what makes fats saturated or unsaturated anyway?

Triglycerides are one molecule of glycerol connected to three fatty acid chains. Fatty acid chains are strings of Carbons with Hydrogens going off either side. Usually there are 4 to 24 of these Carbons. 18 Carbons is the most common. *Fatty acid chains also have an acid group and a methyl group on either end. So a saturated fat is one that is saturated with Hydrogens. That's it! I was surprised a term that's thrown around so much simply meant that. So because it's 'saturated' all of the areas that Carbons could attach to have a hydrogen attached. Because of this it's a straight line.

Saturated fats, because they're straight, take up less space and pack in. This is why foods that contain them - say, the fat around your steak or butter, are solid.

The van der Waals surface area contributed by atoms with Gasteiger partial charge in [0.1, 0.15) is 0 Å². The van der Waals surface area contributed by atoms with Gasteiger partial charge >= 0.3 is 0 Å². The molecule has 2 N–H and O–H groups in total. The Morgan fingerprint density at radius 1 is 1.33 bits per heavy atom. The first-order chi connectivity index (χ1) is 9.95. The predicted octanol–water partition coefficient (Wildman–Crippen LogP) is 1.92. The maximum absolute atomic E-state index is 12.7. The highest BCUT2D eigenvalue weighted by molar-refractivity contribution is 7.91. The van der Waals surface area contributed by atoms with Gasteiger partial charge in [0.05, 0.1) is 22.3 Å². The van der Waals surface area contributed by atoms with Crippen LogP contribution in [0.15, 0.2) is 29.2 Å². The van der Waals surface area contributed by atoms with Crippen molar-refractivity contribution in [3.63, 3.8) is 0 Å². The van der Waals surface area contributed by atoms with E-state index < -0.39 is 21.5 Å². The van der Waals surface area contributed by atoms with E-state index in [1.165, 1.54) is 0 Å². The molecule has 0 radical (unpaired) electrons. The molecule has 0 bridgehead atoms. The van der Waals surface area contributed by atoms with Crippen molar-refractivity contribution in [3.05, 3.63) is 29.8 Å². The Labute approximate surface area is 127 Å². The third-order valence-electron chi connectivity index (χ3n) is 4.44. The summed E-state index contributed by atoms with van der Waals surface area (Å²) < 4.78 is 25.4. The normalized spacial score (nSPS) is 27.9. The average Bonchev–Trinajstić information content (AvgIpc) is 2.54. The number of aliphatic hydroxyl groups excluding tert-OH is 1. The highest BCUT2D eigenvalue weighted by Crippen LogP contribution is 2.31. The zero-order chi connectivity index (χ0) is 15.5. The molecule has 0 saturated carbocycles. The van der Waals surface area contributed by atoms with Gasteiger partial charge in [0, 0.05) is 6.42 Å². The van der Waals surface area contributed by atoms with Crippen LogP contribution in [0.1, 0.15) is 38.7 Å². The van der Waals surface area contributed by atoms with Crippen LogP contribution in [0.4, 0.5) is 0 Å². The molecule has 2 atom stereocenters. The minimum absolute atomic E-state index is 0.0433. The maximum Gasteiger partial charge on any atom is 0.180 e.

Unsaturated fats are "unsaturated" with hydrogens. In order for everything to be stable and  bonded correctly that means that a couple of bonds in the chain are paired up. These double bond makes a 'kink' in the tail. The kinks take up more space, which is why your olive oil, which is filled with unsaturated goodness, is liquid. The more unsaturated it is, the more liquid it is. Some vegetable oils are solid because they are more saturated, such as cocoa butter and coconut oil.